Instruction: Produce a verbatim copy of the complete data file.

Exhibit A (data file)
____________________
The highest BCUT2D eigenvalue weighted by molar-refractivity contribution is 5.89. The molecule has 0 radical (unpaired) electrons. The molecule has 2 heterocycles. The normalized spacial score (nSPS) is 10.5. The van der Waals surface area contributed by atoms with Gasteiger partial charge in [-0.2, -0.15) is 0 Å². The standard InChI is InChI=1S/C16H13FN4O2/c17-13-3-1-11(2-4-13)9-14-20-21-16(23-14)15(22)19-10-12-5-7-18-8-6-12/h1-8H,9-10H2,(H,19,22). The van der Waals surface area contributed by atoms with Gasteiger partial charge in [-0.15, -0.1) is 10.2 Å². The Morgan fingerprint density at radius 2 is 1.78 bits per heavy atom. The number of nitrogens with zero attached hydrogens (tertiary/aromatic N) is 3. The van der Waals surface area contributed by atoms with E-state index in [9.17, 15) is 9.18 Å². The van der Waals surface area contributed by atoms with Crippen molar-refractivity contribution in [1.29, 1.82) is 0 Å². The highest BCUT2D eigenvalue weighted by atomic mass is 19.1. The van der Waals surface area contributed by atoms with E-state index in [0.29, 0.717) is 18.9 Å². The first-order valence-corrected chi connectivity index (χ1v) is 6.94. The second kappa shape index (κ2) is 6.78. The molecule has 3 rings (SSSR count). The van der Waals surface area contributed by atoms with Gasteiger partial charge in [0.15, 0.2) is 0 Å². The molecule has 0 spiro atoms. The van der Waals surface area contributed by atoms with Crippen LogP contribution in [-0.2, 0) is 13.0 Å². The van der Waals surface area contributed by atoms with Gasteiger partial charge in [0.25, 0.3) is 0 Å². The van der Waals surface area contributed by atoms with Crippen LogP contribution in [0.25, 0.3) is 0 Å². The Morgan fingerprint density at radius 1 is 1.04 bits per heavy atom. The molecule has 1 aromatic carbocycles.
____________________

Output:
The highest BCUT2D eigenvalue weighted by molar-refractivity contribution is 5.89. The molecule has 0 radical (unpaired) electrons. The molecule has 2 heterocycles. The normalized spacial score (nSPS) is 10.5. The van der Waals surface area contributed by atoms with Gasteiger partial charge in [-0.2, -0.15) is 0 Å². The standard InChI is InChI=1S/C16H13FN4O2/c17-13-3-1-11(2-4-13)9-14-20-21-16(23-14)15(22)19-10-12-5-7-18-8-6-12/h1-8H,9-10H2,(H,19,22). The van der Waals surface area contributed by atoms with Gasteiger partial charge in [-0.15, -0.1) is 10.2 Å². The Morgan fingerprint density at radius 2 is 1.78 bits per heavy atom. The number of nitrogens with zero attached hydrogens (tertiary/aromatic N) is 3. The van der Waals surface area contributed by atoms with E-state index in [9.17, 15) is 9.18 Å². The van der Waals surface area contributed by atoms with Crippen molar-refractivity contribution in [1.29, 1.82) is 0 Å². The highest BCUT2D eigenvalue weighted by atomic mass is 19.1. The van der Waals surface area contributed by atoms with E-state index in [0.29, 0.717) is 18.9 Å². The first-order valence-corrected chi connectivity index (χ1v) is 6.94. The second kappa shape index (κ2) is 6.78. The molecule has 3 rings (SSSR count). The van der Waals surface area contributed by atoms with Gasteiger partial charge in [0.15, 0.2) is 0 Å². The molecule has 0 spiro atoms. The van der Waals surface area contributed by atoms with Crippen LogP contribution in [-0.2, 0) is 13.0 Å². The van der Waals surface area contributed by atoms with Gasteiger partial charge in [0.25, 0.3) is 0 Å². The van der Waals surface area contributed by atoms with Crippen LogP contribution in [0.25, 0.3) is 0 Å². The Morgan fingerprint density at radius 1 is 1.04 bits per heavy atom. The molecule has 1 aromatic carbocycles.